EB-5 Investment Report Explains How to Find the Right EB-5 Regional Center

Finding the right EB-5 regional center can be a challenge and with over 250 centers nationwide to choose from, the process can be confusing and even overwhelming. According to CMB’s Kraig Schwigen, Vice President of World Wide Operations, in an interview with Aimee Rios of EB-5 Investment Report magazine, finding a good regional center should be approached like a homework assignment.

Riverside, CA (PRWEB) October 09, 2012

The first place to start is The United States Citizen and Immigration Services web site: uscis.gov/ then typing in “EB-5” on the site’s search box.

The USCIS administers the Immigrant Investor Program and the site provides a list of designated regional centers broken down by state. Spokesperson William Wright says the USCIS cannot endorse any regional center but by doing an internet search for each center, potential investors can go on their web site and learn about their specialty, investment structure and history.

Remember, the competition among regional centers is fierce, and only a few have actually been able to achieve permanent green cards for their foreign investors. Regional centers want your business and can claim many things in their mission statements; for instance having a safe, low-risk investment structure. But one thing to ask is, is it too safe for USCIS’s standards? Investors must know that they are putting a lot of money at risk, $500,000 to $1 million, and Wright says that they have a very good chance of losing it.

With so much at risk, hiring an immigration attorney who specializes in EB-5, and is not affiliated with any particular center, is the next step in helping investors find the right one. An immigration attorney can guide clients/investors through the legal and accounting process and help decipher a regional center’s due diligence reports and operational transparency to see how successful they are and which regional centers are good matches.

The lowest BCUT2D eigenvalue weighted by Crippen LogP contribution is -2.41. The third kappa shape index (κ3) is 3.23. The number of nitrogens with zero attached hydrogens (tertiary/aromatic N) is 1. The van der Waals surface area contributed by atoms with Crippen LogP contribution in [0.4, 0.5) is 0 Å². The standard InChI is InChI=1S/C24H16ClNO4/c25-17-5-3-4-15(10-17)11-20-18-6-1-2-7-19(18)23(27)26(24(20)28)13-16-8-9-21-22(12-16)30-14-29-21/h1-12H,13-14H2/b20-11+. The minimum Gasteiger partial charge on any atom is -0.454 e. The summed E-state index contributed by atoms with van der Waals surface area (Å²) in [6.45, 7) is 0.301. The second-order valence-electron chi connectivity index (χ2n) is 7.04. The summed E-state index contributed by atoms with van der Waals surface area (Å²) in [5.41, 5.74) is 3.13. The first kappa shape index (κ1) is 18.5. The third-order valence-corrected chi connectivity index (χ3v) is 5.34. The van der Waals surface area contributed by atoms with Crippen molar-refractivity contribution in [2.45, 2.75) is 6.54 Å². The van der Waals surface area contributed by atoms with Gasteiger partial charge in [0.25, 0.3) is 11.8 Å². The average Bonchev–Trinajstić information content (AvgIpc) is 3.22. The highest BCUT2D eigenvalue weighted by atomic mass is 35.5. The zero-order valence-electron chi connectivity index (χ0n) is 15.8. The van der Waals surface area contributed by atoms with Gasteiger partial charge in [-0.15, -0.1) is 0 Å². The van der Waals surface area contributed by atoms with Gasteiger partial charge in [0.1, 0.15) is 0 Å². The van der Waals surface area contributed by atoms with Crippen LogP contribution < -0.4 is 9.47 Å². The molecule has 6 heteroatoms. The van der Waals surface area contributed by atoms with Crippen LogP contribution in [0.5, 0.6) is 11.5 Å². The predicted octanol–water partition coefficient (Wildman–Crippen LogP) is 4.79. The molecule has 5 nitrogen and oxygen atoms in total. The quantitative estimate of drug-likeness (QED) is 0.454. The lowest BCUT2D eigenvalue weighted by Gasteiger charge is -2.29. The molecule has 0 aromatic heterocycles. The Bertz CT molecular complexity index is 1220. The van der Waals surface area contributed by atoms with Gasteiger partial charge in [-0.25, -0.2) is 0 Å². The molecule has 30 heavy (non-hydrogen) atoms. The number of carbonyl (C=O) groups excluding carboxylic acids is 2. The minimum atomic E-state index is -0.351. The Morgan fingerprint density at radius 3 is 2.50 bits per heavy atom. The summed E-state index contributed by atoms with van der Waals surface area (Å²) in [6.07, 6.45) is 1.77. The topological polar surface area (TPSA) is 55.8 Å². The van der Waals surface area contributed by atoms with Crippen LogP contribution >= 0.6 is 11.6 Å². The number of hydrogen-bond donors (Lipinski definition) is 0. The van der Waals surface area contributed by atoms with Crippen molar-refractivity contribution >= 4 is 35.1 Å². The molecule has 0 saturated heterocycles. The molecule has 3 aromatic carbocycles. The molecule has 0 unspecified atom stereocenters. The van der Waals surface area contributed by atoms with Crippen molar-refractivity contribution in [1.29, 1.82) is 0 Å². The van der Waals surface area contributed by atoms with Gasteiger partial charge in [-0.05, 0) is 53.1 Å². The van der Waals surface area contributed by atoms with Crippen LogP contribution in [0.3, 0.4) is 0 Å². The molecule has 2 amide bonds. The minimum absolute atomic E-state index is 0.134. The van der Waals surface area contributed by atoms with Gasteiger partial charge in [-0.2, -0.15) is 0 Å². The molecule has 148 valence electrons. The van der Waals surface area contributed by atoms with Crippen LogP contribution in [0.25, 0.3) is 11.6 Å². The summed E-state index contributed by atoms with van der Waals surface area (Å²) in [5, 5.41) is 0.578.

Yi Kyung-Won is an immigration attorney who specializes in E2 and EB-5 and has been practicing for over 10 years. He says regional centers come and go and recommends looking for centers that have a long standing operational history. The first thing he asks clients is what their goal is, money or a green card. This is just one of many questions investors need to ask themselves before starting an EB-5 case. Other considerations include the timelines of the regional center's projects and how much money needs to be raised. Investors must do their due diligence when looking for a regional center that will lead them to becoming a United States citizen AND create jobs for our nation.

For More Information Contact
Aimee Rios
aimee (at) eb5investmentreport (dot) com


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